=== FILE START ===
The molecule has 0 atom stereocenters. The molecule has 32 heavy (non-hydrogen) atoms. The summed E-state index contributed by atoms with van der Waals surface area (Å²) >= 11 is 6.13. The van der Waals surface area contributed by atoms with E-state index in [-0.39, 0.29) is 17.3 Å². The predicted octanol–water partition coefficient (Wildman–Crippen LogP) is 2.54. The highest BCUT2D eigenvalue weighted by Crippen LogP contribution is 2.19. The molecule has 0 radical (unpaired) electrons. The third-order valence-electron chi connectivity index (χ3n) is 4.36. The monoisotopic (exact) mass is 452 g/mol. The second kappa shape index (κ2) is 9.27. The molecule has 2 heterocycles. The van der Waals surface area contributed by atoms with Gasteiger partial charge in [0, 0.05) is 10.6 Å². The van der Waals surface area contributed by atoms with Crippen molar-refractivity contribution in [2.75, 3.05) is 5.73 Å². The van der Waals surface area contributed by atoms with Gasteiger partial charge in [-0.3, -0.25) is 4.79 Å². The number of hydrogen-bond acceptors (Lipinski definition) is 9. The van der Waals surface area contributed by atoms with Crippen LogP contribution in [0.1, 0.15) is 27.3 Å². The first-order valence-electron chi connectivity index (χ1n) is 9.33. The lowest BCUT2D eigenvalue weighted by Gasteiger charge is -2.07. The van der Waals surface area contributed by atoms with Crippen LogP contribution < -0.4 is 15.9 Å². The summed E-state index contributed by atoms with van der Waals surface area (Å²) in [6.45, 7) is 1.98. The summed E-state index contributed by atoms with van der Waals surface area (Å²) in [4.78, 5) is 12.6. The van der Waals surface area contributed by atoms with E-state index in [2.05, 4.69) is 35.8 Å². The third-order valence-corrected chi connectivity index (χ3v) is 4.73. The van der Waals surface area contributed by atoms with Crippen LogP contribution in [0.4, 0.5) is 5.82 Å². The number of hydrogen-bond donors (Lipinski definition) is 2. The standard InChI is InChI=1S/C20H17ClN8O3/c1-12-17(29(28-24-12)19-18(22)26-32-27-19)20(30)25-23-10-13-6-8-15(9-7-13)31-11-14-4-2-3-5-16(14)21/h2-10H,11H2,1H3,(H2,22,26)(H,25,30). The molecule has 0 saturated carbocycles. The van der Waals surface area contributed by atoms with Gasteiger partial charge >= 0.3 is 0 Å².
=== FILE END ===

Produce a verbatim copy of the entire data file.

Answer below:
The molecule has 0 atom stereocenters. The molecule has 32 heavy (non-hydrogen) atoms. The summed E-state index contributed by atoms with van der Waals surface area (Å²) >= 11 is 6.13. The van der Waals surface area contributed by atoms with E-state index in [-0.39, 0.29) is 17.3 Å². The predicted octanol–water partition coefficient (Wildman–Crippen LogP) is 2.54. The highest BCUT2D eigenvalue weighted by Crippen LogP contribution is 2.19. The molecule has 0 radical (unpaired) electrons. The third-order valence-electron chi connectivity index (χ3n) is 4.36. The monoisotopic (exact) mass is 452 g/mol. The second kappa shape index (κ2) is 9.27. The molecule has 2 heterocycles. The van der Waals surface area contributed by atoms with Gasteiger partial charge in [0, 0.05) is 10.6 Å². The van der Waals surface area contributed by atoms with Crippen molar-refractivity contribution in [2.75, 3.05) is 5.73 Å². The van der Waals surface area contributed by atoms with Gasteiger partial charge in [-0.3, -0.25) is 4.79 Å². The number of hydrogen-bond acceptors (Lipinski definition) is 9. The van der Waals surface area contributed by atoms with Crippen LogP contribution in [0.1, 0.15) is 27.3 Å². The first-order valence-electron chi connectivity index (χ1n) is 9.33. The lowest BCUT2D eigenvalue weighted by Gasteiger charge is -2.07. The van der Waals surface area contributed by atoms with Crippen LogP contribution < -0.4 is 15.9 Å². The summed E-state index contributed by atoms with van der Waals surface area (Å²) in [6.45, 7) is 1.98. The summed E-state index contributed by atoms with van der Waals surface area (Å²) in [4.78, 5) is 12.6. The van der Waals surface area contributed by atoms with E-state index in [2.05, 4.69) is 35.8 Å². The third-order valence-corrected chi connectivity index (χ3v) is 4.73. The van der Waals surface area contributed by atoms with Crippen LogP contribution in [0.4, 0.5) is 5.82 Å². The number of hydrogen-bond donors (Lipinski definition) is 2. The standard InChI is InChI=1S/C20H17ClN8O3/c1-12-17(29(28-24-12)19-18(22)26-32-27-19)20(30)25-23-10-13-6-8-15(9-7-13)31-11-14-4-2-3-5-16(14)21/h2-10H,11H2,1H3,(H2,22,26)(H,25,30). The molecule has 0 saturated carbocycles. The van der Waals surface area contributed by atoms with Gasteiger partial charge >= 0.3 is 0 Å².